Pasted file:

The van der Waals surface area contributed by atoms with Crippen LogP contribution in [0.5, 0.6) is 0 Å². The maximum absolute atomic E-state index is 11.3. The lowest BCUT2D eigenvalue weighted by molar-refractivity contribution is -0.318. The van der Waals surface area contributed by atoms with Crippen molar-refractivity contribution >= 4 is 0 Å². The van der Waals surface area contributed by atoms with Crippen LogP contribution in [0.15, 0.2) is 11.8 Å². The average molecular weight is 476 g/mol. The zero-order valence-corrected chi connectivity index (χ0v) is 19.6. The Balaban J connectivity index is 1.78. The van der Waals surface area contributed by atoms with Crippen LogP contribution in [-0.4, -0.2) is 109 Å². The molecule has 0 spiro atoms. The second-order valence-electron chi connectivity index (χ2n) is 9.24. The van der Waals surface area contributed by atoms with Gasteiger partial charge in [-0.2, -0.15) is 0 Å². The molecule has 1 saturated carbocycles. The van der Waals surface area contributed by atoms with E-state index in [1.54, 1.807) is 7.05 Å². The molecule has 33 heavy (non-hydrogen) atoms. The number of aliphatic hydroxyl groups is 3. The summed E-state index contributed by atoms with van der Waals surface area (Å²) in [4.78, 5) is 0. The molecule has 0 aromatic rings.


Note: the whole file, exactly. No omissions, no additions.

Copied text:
The van der Waals surface area contributed by atoms with Crippen LogP contribution in [0.5, 0.6) is 0 Å². The maximum absolute atomic E-state index is 11.3. The lowest BCUT2D eigenvalue weighted by molar-refractivity contribution is -0.318. The van der Waals surface area contributed by atoms with Crippen molar-refractivity contribution >= 4 is 0 Å². The van der Waals surface area contributed by atoms with Crippen LogP contribution in [0.15, 0.2) is 11.8 Å². The average molecular weight is 476 g/mol. The zero-order valence-corrected chi connectivity index (χ0v) is 19.6. The Balaban J connectivity index is 1.78. The van der Waals surface area contributed by atoms with Crippen LogP contribution in [-0.4, -0.2) is 109 Å². The molecule has 0 spiro atoms. The second-order valence-electron chi connectivity index (χ2n) is 9.24. The van der Waals surface area contributed by atoms with Gasteiger partial charge in [-0.2, -0.15) is 0 Å². The molecule has 1 saturated carbocycles. The van der Waals surface area contributed by atoms with E-state index in [1.54, 1.807) is 7.05 Å². The molecule has 33 heavy (non-hydrogen) atoms. The number of aliphatic hydroxyl groups is 3. The summed E-state index contributed by atoms with van der Waals surface area (Å²) in [4.78, 5) is 0. The molecule has 0 aromatic rings.